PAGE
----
The Montefortino helmet is kind of a unique case in the military equipment of the ancient world, and not only concerning the Italic context. It was used for a very long time (actually, for centuries), a complex origin, with branches of many similar helmets. With these premises, it’s obvious that the Montefortino helmets could be present in different and not always easily identifiable ways.

Several classifications were made by different scholars – from F. Coarelli to H.R. Robinson and J.M. Paddock, from M. Princ to M. Junkelmann, only to mention the main scholars -, but none of them led to a unified, consistent classification. This is mostly due to the difficulty in establish what is a Montefortino helmet and what it’s not, what still isn’t a Montefortino helmet and what isn’t a Montefortino anymore. This uncertainty led, amongst many scholars, to use many terms that could be applied to defined categories.

In the most recent studies, many causes of the difficulty in establishing a classification clearly emerged. In particular, a too much generic use of the term “Montefortino”. For a long time, it joined two very different technological traditions, that is, a Celto-Italic one (or Celto-Etruscan) and a Etrusco-Italic one (and then Etrusco-Roman). Different ways of manufacturing are the main difference between these two traditions. The Celtic tradition had helmets made almost only of iron, with attached top “button” and neckguard angled downwards, while in the Etruscan-Italic-Roman tradition helmets were made solely of bronze, top “button” realized in a unique piece with the skull and horizontal neckguard.

In this article, we won’t deal with the helmets of Celtic tradition.

Another cause for the difficulty of the classification was due to a generalized use of the term “Montefortino” to define other types of helmet, that is the button helmet (the proper Etrusco-Italic Montefortino) and the types Buggenum, Haguenau and Weisenau of more recent Roman production.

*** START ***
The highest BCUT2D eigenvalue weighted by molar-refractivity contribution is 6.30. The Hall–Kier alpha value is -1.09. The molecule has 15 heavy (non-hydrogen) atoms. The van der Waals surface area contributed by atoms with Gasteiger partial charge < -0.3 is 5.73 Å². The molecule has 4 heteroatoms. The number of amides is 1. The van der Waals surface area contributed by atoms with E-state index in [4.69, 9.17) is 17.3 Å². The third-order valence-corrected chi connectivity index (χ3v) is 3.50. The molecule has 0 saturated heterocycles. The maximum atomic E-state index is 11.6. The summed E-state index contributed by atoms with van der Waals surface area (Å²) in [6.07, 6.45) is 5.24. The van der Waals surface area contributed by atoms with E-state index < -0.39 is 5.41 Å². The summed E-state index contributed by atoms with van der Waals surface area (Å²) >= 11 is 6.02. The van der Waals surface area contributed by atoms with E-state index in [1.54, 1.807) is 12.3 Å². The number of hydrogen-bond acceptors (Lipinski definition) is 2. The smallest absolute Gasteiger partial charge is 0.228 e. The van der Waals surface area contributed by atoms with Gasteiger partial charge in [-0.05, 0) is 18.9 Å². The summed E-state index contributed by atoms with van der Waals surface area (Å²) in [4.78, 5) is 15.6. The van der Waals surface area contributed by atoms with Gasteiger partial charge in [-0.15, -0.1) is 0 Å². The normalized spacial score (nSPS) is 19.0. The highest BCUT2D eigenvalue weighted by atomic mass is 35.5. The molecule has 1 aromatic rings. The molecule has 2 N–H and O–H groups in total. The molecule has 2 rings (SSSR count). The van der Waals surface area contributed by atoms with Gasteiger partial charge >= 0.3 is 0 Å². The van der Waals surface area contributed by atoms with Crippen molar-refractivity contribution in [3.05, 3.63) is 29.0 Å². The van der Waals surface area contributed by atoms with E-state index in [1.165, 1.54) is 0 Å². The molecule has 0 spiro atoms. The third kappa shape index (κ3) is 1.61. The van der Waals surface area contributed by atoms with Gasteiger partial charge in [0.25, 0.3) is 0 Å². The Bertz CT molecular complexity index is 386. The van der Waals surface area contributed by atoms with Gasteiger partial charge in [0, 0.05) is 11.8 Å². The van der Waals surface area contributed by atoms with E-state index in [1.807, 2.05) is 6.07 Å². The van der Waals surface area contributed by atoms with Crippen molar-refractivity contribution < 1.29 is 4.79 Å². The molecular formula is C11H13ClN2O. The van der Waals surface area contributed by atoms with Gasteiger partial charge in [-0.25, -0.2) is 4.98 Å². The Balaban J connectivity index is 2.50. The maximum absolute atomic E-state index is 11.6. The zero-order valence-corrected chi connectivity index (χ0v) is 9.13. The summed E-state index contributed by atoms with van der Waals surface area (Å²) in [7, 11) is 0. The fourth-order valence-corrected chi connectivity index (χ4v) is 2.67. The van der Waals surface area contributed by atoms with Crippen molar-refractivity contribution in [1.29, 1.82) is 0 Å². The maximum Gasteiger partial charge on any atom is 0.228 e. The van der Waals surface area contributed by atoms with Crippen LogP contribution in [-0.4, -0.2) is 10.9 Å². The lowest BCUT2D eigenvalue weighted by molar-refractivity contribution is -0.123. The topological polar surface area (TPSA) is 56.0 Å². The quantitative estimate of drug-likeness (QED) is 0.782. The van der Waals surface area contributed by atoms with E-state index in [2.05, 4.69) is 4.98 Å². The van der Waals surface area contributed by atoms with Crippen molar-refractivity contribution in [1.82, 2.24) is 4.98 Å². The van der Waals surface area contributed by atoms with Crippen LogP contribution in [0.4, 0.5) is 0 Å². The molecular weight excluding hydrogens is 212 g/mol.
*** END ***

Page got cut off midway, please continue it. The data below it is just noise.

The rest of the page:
In this way, the term “Montefortino” gradually identified a very large group of helmets, a group to which became really difficult to put any border.

Even limiting ourselves only to the Etrusco-Italic productions, this matter remains quite complex: some features remains for a long period of time, while others could coexist on different helmets in the same period. The great amount of finds (at least 150 helmets) doesn’t help in making a clear classification.

In this article, we want to use some of the classifications made by the scholars mainly to help defining which are the correct use of the various types of Montefortino helmets for reenactment. The main study about this matter is probably the work of J.M.Paddock, since the author classifies every specimen he could have known at the time, making easier a confrontation with the precise archaeological finds and their datation (that is a much better approach than making a comparison with a much wider and abstract category).

So, let’s try to add a chronological timeframe, at least indicative, for the Montefortino helmets that could be used in reenactment.
Obviously, always considering that, given the datation, an older piece is generally acceptable to be used, while a more recent piece would be absolutely out of place.

EL039BZY (bronze).

Type II (Paddock), Type C (Coarelli), Type Canosa (Junkelmann).

Last quarter 4th century BC – third quarter 3rd century BC (325 BC – 225 BC from the Second Samnite War to the battle of Telamon).

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ELH113Y (brass), ELH113BY (bronze).

Type VI (Paddock), Type Cremona (Junkelman), Type D (Coarelli);

For its shape, decoration and cheekpieces, this helmet basically is a Type VI in the Paddock classification, characterized by a higher, more conical skull (i.e. less “bulbous” and generally bigger than the previous type), and by a quite flat and pronounced neckguard.